Biz Ladies: 5 Steps for Enjoying a Worry-Free Vacation


Today’s Biz Ladies post comes to us from Natasha Vorompiova, he founder of SystemsRock, architect of business systems that work, and a Certified Book Yourself Solid Coach.  Her clients are small business owners who start their businesses with passion and a desire for freedom, but find themselves stuck and buried in day-to-day operations.  Natasha creates systems that ensure clients get more done in less time and pave the way for greater profits and long-term success. Today she offers some advice for how to take a vacation and not worry about your business back home.  Thank you, Natasha, for sharing this encouraging advice! –Stephanie

Read the full post after the jump…

You’ve been waiting for it all year, and now summer’s finally in full swing.  But. . .

Fears are creeping up on you, waking you up in the middle of the night.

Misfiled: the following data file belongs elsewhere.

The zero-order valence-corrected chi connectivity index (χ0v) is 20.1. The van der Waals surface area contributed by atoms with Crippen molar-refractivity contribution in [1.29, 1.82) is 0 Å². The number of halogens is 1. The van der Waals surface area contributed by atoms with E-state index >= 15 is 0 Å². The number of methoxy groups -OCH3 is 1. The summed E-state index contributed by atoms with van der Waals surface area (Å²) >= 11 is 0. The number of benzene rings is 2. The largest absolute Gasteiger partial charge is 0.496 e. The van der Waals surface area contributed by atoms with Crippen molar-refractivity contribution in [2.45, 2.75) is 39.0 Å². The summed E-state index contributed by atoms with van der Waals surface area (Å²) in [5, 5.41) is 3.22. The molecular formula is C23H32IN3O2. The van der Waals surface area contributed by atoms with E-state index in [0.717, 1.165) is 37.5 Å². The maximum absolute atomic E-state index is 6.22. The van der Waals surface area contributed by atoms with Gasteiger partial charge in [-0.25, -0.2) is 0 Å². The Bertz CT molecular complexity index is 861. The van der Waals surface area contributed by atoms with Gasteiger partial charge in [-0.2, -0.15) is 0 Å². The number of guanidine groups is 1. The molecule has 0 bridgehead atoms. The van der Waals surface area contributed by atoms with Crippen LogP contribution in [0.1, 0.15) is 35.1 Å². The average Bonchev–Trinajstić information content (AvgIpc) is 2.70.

Can I really go on vacation without ruining my business?  What if I take my finger off the pulse of my business?  Everything’s going to collapse if I’m not completely in control.  I’m the only one who can keep things running smoothly.  Maybe I should just keep working.

These are just a few of the things that might be running through your mind.

What’s so frustrating is that one of the reasons we started our own businesses is because we wanted to enjoy a lifestyle that grants us flexibility and the freedom to escape the daily minutiae.

The good news is that you can enjoy an amazing summer vacation and your business can run smoothly while you’re gone.

1. Prep for It

Make a list of all your regular activities and do as much advance prep work as possible.